One does not usually calculate the RSA key size based on payload. One simply needs to select one RSA key size based on a compromise between security (bigger is better) and performance (smaller is better). If that is done, use hybrid encryption in conjunction with AES or another symmetric cipher to actually encrypt the data.

If the payload doesn't exceed 300 bytes and you're using OAEP (at least 42 bytes of padding), then you can easily calculate the minimum key size:

```
(300 + 42) * 8 = 2736 bit
```

That's already a reasonable size key. It provides good security according to today's norms and is fairly fast. There is no need to apply a hybrid encryption scheme for this.

Now, you may notice that the key size isn't a power of 2. This is not a problem. You should however use a key size that is a multiple of 64 bit, because processors use 32-bit and 64-bit primitives to do the actual calculation, so you can increase the security without a performance penalty. The next such key size would be:

```
ceil((300 + 42) * 8 / 64.0) * 64 = 2752 bit
```

Here are some experimental results what some languages/frameworks accept (not performance-wise) as the key size:

- Golang: multiple of 1 bit and >= 1001 (sic!) [used ideone.com]
- PyCrypto: multiple of 256 bit and >= 1024 [local install]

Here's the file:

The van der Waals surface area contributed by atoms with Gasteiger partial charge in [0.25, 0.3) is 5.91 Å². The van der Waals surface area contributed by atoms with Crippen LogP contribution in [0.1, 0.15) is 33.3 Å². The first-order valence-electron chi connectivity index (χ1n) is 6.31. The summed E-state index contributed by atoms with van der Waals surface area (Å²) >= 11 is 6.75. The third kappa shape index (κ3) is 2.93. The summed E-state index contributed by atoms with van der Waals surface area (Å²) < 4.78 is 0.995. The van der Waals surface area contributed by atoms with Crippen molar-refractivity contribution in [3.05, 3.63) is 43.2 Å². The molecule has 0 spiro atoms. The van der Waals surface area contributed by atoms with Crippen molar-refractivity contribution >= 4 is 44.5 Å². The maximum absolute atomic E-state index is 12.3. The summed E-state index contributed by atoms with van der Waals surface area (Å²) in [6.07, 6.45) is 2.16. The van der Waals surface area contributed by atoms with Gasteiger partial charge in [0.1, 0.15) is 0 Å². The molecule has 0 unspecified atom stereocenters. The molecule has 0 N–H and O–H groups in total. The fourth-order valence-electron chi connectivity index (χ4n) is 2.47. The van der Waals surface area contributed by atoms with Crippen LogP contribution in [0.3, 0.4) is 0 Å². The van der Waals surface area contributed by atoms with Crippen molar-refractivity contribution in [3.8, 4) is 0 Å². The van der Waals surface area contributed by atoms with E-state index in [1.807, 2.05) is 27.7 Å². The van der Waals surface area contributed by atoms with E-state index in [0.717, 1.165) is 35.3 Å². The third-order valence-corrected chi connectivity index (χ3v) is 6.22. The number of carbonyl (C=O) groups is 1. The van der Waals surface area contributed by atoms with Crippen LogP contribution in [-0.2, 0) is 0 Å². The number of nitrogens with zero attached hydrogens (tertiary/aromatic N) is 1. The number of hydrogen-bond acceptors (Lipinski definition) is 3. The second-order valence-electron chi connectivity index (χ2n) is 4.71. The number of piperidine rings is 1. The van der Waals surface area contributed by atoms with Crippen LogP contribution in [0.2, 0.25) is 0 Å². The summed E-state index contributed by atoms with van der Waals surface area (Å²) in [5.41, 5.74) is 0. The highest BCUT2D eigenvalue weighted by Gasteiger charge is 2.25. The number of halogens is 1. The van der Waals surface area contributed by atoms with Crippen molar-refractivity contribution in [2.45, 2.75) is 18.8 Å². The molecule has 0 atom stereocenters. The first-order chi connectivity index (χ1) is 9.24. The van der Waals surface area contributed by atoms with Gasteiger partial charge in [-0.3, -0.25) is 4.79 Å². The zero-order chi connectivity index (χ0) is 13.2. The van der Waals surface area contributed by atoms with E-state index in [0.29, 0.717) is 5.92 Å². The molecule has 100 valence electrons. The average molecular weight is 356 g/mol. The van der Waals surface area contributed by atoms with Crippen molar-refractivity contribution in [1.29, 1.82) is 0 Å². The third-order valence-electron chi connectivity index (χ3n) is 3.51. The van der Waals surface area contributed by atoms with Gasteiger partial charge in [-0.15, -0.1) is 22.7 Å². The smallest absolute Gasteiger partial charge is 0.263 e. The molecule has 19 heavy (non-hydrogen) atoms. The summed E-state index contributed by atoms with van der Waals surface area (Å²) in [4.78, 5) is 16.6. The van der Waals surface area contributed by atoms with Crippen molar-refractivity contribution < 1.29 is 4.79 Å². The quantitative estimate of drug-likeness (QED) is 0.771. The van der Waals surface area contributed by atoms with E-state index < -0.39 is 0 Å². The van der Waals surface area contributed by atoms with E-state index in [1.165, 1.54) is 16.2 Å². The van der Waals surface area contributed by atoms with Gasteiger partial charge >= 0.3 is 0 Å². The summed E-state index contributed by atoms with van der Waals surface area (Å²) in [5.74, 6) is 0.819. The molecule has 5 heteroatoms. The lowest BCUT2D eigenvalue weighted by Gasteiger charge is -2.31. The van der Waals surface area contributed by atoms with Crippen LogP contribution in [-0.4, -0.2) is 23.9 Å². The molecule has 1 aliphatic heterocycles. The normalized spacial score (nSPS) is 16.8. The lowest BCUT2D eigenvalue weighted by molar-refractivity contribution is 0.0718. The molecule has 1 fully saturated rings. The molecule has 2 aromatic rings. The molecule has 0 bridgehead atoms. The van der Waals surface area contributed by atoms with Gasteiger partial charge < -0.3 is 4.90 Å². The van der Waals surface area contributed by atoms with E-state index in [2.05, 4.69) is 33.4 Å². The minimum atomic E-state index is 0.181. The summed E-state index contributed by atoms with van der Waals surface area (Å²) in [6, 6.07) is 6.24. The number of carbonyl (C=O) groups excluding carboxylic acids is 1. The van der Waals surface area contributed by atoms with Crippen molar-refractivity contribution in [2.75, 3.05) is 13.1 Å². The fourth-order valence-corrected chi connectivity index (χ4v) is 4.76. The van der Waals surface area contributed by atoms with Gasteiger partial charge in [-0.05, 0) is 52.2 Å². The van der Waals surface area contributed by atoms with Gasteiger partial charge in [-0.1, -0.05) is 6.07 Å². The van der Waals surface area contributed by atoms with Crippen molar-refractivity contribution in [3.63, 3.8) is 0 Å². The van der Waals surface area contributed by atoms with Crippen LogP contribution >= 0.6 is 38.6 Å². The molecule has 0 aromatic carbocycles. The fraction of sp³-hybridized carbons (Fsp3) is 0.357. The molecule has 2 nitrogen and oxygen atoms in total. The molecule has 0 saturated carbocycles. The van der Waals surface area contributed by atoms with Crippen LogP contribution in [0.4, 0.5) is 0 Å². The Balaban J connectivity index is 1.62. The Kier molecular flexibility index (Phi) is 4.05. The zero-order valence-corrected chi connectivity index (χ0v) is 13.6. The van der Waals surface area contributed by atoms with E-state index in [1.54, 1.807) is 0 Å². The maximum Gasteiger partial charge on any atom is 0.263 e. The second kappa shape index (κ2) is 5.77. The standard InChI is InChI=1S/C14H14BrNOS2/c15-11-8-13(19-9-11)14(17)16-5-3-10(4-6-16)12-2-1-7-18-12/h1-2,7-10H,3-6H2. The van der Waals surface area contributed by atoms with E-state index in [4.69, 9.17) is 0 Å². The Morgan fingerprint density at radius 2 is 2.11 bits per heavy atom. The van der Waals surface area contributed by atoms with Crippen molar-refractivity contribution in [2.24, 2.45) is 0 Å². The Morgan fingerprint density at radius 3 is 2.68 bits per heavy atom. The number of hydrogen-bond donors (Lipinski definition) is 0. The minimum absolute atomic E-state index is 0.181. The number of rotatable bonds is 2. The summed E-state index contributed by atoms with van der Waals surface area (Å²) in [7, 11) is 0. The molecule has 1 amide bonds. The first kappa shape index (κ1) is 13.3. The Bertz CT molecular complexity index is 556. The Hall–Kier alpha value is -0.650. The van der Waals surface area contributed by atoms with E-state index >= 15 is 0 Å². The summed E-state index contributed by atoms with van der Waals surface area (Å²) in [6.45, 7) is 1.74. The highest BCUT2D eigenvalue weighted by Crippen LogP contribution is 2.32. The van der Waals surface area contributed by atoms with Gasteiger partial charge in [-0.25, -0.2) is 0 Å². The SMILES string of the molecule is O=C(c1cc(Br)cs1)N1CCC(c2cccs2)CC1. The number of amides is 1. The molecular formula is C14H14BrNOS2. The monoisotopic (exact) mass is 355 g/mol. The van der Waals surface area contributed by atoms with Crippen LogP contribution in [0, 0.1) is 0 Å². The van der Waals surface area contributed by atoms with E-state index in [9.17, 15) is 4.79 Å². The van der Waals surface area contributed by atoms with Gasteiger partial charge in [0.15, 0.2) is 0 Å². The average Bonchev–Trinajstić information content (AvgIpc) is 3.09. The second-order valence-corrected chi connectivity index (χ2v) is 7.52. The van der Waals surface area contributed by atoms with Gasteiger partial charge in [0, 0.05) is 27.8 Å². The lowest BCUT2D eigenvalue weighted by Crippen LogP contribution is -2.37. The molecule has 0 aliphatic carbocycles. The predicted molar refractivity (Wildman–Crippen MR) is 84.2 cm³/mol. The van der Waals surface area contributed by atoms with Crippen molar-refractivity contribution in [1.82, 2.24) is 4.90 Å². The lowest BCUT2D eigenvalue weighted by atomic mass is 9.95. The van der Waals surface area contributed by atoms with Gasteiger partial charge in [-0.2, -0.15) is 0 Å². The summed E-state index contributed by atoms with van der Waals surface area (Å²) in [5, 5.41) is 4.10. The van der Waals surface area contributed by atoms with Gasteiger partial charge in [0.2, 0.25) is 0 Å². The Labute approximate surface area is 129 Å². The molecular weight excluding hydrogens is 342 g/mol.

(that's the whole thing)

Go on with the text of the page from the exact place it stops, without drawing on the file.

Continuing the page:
- C#: multiple of 16 bit and >= 512 [used ideone.com]
- Groovy: multiple of 1 bit and >= 512 [local install]
- Java: multiple of 1 bit and >= 512 [used ideone.com: Java & Java7]
- PHP/OpenSSL Ext: multiple of 128 bit and >= 640 [used ideone.com]
- Crypto++: multiple of 1 bit and >= 16 [local install with maximal validation toughness of
`3`

]

Before you decide to use some kind of specific key size, you should check that all frameworks support that size. As you see, there are vastly varying results.

I tried to write some performance tests of key generation, encryption and decryption with different key sizes: 512, 513, 514, 516, 520, 528, 544, 576. Since I don't know any go, it would be hard to get the timing right. So I settled for Java and Crypto++. The Crypto++ code is probably very buggy, because key generation for 520-bit and 528-bit keys is up to seven orders of magnitude faster than for the other key sizes which is more or less constant for the small key size window.

In Java the key generation was pretty clear in that the generation of a 513-bit key was 2-3 *times* slower than for a 512-bit key. Other than that the results are nearly linear. The graph is normalized and the numbers of iterations is 1000 for the full keygen-enc-dec cycle.

The decryption makes a little dip at 544-bit which is a multiple of 32-bit. Since it was executed on a 32-bit debian, this might mean that indeed there are some performance improvements, but on the other hand the encryption was slower for that key size.

Since this benchmark wasn't done in Go, I won't give any advice on how small the overhead can be.